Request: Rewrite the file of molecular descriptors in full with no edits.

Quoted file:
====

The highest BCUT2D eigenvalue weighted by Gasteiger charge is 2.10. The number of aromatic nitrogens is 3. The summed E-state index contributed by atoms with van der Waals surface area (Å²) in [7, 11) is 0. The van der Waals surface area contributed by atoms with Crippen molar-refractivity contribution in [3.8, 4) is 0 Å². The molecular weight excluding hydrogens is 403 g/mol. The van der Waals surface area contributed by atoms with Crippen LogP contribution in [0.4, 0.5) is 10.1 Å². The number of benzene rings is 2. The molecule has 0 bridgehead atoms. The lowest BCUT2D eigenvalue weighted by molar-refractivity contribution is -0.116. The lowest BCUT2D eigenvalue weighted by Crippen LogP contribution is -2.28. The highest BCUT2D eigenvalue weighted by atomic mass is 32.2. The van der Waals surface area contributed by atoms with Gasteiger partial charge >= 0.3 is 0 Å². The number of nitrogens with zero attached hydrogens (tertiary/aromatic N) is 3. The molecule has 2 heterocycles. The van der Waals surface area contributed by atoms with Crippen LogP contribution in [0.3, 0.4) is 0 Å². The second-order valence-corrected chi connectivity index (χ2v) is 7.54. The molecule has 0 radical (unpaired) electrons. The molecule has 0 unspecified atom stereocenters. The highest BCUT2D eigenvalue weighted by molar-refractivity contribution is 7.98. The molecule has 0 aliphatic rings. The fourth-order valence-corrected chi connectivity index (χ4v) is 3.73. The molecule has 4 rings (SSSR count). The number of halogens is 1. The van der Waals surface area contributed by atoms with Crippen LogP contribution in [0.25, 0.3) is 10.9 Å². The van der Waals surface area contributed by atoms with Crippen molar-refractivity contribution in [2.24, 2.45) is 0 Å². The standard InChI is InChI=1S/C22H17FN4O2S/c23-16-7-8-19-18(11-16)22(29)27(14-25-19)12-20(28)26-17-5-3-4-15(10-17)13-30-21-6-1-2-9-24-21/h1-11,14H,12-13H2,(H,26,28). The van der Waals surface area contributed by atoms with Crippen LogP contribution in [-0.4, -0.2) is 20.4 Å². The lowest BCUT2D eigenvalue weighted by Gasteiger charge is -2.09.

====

The highest BCUT2D eigenvalue weighted by Gasteiger charge is 2.10. The number of aromatic nitrogens is 3. The summed E-state index contributed by atoms with van der Waals surface area (Å²) in [7, 11) is 0. The van der Waals surface area contributed by atoms with Crippen molar-refractivity contribution in [3.8, 4) is 0 Å². The molecular weight excluding hydrogens is 403 g/mol. The van der Waals surface area contributed by atoms with Crippen LogP contribution in [0.4, 0.5) is 10.1 Å². The number of benzene rings is 2. The molecule has 0 bridgehead atoms. The lowest BCUT2D eigenvalue weighted by molar-refractivity contribution is -0.116. The lowest BCUT2D eigenvalue weighted by Crippen LogP contribution is -2.28. The highest BCUT2D eigenvalue weighted by atomic mass is 32.2. The van der Waals surface area contributed by atoms with Gasteiger partial charge >= 0.3 is 0 Å². The number of nitrogens with zero attached hydrogens (tertiary/aromatic N) is 3. The molecule has 2 heterocycles. The van der Waals surface area contributed by atoms with Crippen LogP contribution in [0.3, 0.4) is 0 Å². The second-order valence-corrected chi connectivity index (χ2v) is 7.54. The molecule has 0 radical (unpaired) electrons. The molecule has 0 unspecified atom stereocenters. The highest BCUT2D eigenvalue weighted by molar-refractivity contribution is 7.98. The molecule has 0 aliphatic rings. The fourth-order valence-corrected chi connectivity index (χ4v) is 3.73. The molecule has 4 rings (SSSR count). The number of halogens is 1. The van der Waals surface area contributed by atoms with Crippen LogP contribution in [0.25, 0.3) is 10.9 Å². The van der Waals surface area contributed by atoms with Crippen molar-refractivity contribution in [2.24, 2.45) is 0 Å². The standard InChI is InChI=1S/C22H17FN4O2S/c23-16-7-8-19-18(11-16)22(29)27(14-25-19)12-20(28)26-17-5-3-4-15(10-17)13-30-21-6-1-2-9-24-21/h1-11,14H,12-13H2,(H,26,28). The van der Waals surface area contributed by atoms with Crippen LogP contribution in [-0.4, -0.2) is 20.4 Å². The lowest BCUT2D eigenvalue weighted by Gasteiger charge is -2.09.